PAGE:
• Relevant outcomes must be able to be extracted from data presented in the papers
  • Sample sizes must be appropriate for the study question addressed in the paper
  • Studies addressing KQ1 must include diagnosis of comorbidities using at least one validated tool for that co-morbid condition (exception: if no validated tool exists for that condition or existed at the time the study was published)

B. Searching for the Evidence: Literature Search Strategies for Identification of Relevant Studies to Answer the Key Questions

Search the Literature. To ensure comprehensive retrieval of relevant research into therapies for women with chronic pelvic pain (CPP), our approach to the literature will include four key databases: the PubMed medical literature database, the PsycINFO psychology and psychiatry database, the Cumulative Index of Nursing and Allied Health Literature (CINAHL), and the EMBASE Drugs & Pharmacology database. Search strategies in each of these databases will focus specifically on terms related to CPP, including keywords and subject terms, and a combination of subject terms and/or keywords representing therapeutic interventions (e.g., pelvic pain, endometriosis, therapy, therapeutics, etc.).

We will update the search quarterly during the abstract and full-text review stages, adding relevant references to the pool of articles under consideration as needed. We will also update the search upon submission of the draft report and add relevant references as needed while the draft report is undergoing review. We will also incorporate references meeting our inclusion criteria or of particular relevance for background sections that may be brought forward by public/peer reviewers.

We will employ additional searches of the reference lists of recent existing systematic reviews or meta- analyses of CPP in women; the investigative team will also scan the reference lists of articles undergoing full text review for citations potentially meeting inclusion criteria.

Search for Grey Literature and Regulatory Information. Approaches for managing pelvic pain often include initial treatment with widely-used drugs such as ibuprofen and oral contraceptives to attempt to elucidate an underlying cause. Broad searches for grey literature/regulatory information on such commonly-used drugs would likely return little relevant material.

Our approach to searching for grey literature/regulatory information therefore included consulting the TEP to determine those drugs or devices for which searches would be likely to provide relevant information about harms or other outcomes. The TEP advised that we prioritize by focusing on hormonal therapies, which are commonly used and have a number of known side effects (e.g. provera, lupron, mirena); the team also noted that drugs beginning to be used in women with CPP, including aromatase inhibitors, should also be investigated. Based on TEP and team input, we will request additional information on the following:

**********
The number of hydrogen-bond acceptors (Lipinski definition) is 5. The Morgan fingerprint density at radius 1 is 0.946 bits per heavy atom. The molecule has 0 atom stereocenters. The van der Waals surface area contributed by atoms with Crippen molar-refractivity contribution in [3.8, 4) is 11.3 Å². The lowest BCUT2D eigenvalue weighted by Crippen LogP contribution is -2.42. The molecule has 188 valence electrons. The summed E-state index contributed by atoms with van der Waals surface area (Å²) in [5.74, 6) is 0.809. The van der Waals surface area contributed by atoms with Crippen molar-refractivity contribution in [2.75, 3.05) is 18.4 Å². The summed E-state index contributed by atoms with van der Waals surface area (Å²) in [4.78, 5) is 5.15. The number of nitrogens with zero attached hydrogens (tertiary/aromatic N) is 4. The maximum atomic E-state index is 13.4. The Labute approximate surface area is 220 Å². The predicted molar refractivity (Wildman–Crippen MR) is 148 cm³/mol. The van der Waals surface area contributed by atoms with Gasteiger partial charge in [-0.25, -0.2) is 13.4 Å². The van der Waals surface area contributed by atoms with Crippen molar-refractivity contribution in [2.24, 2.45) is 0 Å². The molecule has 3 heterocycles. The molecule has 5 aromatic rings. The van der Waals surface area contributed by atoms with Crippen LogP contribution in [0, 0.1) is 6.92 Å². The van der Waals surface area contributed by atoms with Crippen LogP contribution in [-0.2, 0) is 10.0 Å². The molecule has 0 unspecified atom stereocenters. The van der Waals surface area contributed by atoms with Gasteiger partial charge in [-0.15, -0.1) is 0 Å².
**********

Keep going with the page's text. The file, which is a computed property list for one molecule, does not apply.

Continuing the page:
• Medroxyprogerterone/Depo-Provera, Provera
  • GnRH agonists (with or without add back estrogen therapy). Agents include buserelin/Suprefact; goserelin/Zoladex; leuprolide/Lupron; nafarelin/Synarel
  • Selective progesterone receptor modulators (SPRM). Agents include mifepristone/Mifeprex; ulipristal acetate/Ella
  • Selective estrogen receptor modulators (SERM). Agents include tibolone/Donna, Libriam; ranitidine/Evista; clomiphene/Clomid; tamoxifen
  • Aromatase inhibitors. Agents include anastrozole/Arimidex; letrozole/Femara
  • TENS, electrical stimulation.

We will incorporate relevant information from grey literature searches into the review as appropriate.

Develop Data Collection Forms. We will develop data collection forms for abstract review, full text review and data extraction. Abstract review forms will contain questions about primary exclusion/inclusion criteria. Full text review forms are somewhat more detailed and intended to assist in a) identifying studies that meet inclusion criteria and b) conducting an initial sort of studies into appropriate key questions. Finally, data extraction forms will collect those data necessary for evidence tables and synthesis. We anticipate that these data will include studies’ operational definition of CPP and those patient history factors (as discussed on page 3) associated with our outcomes of interest.

Prior to data collection, we will develop, informed by clinical expertise, lists of potential confounders and effect modifiers (e.g., simultaneous therapies/synergistic effects, comorbidities/co-existing conditions, socio-cultural context, etc.) and expected outcomes for the data extraction form. The form also will include an opportunity to report on funding source.

After reviewing a sample of relevant articles, the Methods and Content Leads will design the data collection forms and test them on multiple articles before initiating each stage of data extraction. We expect that the data collection forms will undergo several revisions based upon these tests.

Initial Review of Abstracts. We will review all titles and abstracts identified through searches against our inclusion/exclusion criteria. Each abstract will be reviewed by at least 2 members of the investigative team. When differences between the reviewers arise, we will err on the side of inclusion. For studies without adequate information to make the determination, we will retrieve the full articles and review them against the inclusion/exclusion criteria.

C. Data Extraction and Data Management

Retrieve and Review Articles. We will retrieve and review all articles meeting our predetermined inclusion/exclusion criteria or for which we have insufficient information to make a determination. Each article will be reviewed by at least 2 members of the investigative team. When differences between the reviewers arise, we will err on the side of inclusion.